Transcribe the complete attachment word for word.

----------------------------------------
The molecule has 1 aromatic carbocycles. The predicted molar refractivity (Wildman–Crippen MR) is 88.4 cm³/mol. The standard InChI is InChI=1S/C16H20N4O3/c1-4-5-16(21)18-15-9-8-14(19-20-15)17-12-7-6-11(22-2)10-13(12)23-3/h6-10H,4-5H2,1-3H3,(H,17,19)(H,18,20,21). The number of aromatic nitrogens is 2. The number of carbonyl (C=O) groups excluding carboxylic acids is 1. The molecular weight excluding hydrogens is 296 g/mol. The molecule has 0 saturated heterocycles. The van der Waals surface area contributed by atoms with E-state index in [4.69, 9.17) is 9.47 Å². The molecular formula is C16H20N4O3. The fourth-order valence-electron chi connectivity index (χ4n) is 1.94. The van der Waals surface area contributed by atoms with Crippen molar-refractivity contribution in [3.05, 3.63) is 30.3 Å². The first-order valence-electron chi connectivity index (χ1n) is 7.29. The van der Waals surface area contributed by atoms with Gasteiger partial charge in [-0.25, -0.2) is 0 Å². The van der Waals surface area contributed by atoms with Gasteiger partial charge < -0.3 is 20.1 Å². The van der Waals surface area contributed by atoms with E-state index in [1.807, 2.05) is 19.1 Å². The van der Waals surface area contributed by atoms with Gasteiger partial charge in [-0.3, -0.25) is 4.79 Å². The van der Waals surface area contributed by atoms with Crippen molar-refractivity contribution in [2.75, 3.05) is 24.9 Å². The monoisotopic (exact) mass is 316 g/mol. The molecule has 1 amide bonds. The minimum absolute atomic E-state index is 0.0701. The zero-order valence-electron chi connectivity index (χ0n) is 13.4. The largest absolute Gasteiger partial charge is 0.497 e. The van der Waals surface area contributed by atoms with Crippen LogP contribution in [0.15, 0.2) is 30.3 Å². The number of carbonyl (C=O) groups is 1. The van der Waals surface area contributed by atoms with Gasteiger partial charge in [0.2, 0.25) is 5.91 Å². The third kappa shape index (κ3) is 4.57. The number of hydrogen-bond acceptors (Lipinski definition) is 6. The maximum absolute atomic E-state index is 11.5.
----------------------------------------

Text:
The molecule has 1 aromatic carbocycles. The predicted molar refractivity (Wildman–Crippen MR) is 88.4 cm³/mol. The standard InChI is InChI=1S/C16H20N4O3/c1-4-5-16(21)18-15-9-8-14(19-20-15)17-12-7-6-11(22-2)10-13(12)23-3/h6-10H,4-5H2,1-3H3,(H,17,19)(H,18,20,21). The number of aromatic nitrogens is 2. The number of carbonyl (C=O) groups excluding carboxylic acids is 1. The molecular weight excluding hydrogens is 296 g/mol. The molecule has 0 saturated heterocycles. The van der Waals surface area contributed by atoms with E-state index in [4.69, 9.17) is 9.47 Å². The molecular formula is C16H20N4O3. The fourth-order valence-electron chi connectivity index (χ4n) is 1.94. The van der Waals surface area contributed by atoms with Crippen molar-refractivity contribution in [3.05, 3.63) is 30.3 Å². The first-order valence-electron chi connectivity index (χ1n) is 7.29. The van der Waals surface area contributed by atoms with Gasteiger partial charge in [-0.25, -0.2) is 0 Å². The van der Waals surface area contributed by atoms with Gasteiger partial charge < -0.3 is 20.1 Å². The van der Waals surface area contributed by atoms with E-state index in [1.807, 2.05) is 19.1 Å². The van der Waals surface area contributed by atoms with Gasteiger partial charge in [-0.3, -0.25) is 4.79 Å². The van der Waals surface area contributed by atoms with Crippen molar-refractivity contribution in [2.75, 3.05) is 24.9 Å². The monoisotopic (exact) mass is 316 g/mol. The molecule has 1 amide bonds. The minimum absolute atomic E-state index is 0.0701. The zero-order valence-electron chi connectivity index (χ0n) is 13.4. The largest absolute Gasteiger partial charge is 0.497 e. The van der Waals surface area contributed by atoms with Crippen LogP contribution in [0.15, 0.2) is 30.3 Å². The number of carbonyl (C=O) groups is 1. The van der Waals surface area contributed by atoms with Gasteiger partial charge in [0.2, 0.25) is 5.91 Å². The third kappa shape index (κ3) is 4.57. The number of hydrogen-bond acceptors (Lipinski definition) is 6. The maximum absolute atomic E-state index is 11.5.